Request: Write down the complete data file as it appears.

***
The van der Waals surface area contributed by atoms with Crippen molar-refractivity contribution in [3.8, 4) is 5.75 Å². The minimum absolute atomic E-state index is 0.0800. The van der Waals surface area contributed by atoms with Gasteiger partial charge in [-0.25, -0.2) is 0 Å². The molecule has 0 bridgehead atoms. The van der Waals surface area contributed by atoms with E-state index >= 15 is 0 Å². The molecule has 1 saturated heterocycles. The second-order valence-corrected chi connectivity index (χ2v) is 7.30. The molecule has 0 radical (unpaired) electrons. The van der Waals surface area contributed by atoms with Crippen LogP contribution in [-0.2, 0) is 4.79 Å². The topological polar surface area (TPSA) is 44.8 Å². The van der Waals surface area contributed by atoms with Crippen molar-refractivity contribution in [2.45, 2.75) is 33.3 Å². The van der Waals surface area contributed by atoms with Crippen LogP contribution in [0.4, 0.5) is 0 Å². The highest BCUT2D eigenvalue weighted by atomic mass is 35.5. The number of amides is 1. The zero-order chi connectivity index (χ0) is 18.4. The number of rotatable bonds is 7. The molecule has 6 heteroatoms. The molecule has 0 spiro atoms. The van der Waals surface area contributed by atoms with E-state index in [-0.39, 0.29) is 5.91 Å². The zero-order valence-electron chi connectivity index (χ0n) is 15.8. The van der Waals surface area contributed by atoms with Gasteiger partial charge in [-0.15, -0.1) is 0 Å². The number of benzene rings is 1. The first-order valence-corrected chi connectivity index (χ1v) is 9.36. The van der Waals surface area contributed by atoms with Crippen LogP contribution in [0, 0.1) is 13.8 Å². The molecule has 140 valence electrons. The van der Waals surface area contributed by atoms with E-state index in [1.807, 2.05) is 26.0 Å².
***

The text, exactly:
The van der Waals surface area contributed by atoms with Crippen molar-refractivity contribution in [3.8, 4) is 5.75 Å². The minimum absolute atomic E-state index is 0.0800. The van der Waals surface area contributed by atoms with Gasteiger partial charge in [-0.25, -0.2) is 0 Å². The molecule has 0 bridgehead atoms. The van der Waals surface area contributed by atoms with E-state index >= 15 is 0 Å². The molecule has 1 saturated heterocycles. The second-order valence-corrected chi connectivity index (χ2v) is 7.30. The molecule has 0 radical (unpaired) electrons. The van der Waals surface area contributed by atoms with Crippen LogP contribution in [-0.2, 0) is 4.79 Å². The topological polar surface area (TPSA) is 44.8 Å². The van der Waals surface area contributed by atoms with Crippen molar-refractivity contribution in [2.45, 2.75) is 33.3 Å². The van der Waals surface area contributed by atoms with Crippen LogP contribution in [0.4, 0.5) is 0 Å². The highest BCUT2D eigenvalue weighted by atomic mass is 35.5. The number of amides is 1. The zero-order chi connectivity index (χ0) is 18.4. The number of rotatable bonds is 7. The molecule has 6 heteroatoms. The molecule has 0 spiro atoms. The van der Waals surface area contributed by atoms with E-state index in [-0.39, 0.29) is 5.91 Å². The zero-order valence-electron chi connectivity index (χ0n) is 15.8. The van der Waals surface area contributed by atoms with Gasteiger partial charge in [-0.15, -0.1) is 0 Å². The number of benzene rings is 1. The first-order valence-corrected chi connectivity index (χ1v) is 9.36. The van der Waals surface area contributed by atoms with Crippen LogP contribution in [0, 0.1) is 13.8 Å². The molecule has 140 valence electrons. The van der Waals surface area contributed by atoms with E-state index in [1.807, 2.05) is 26.0 Å².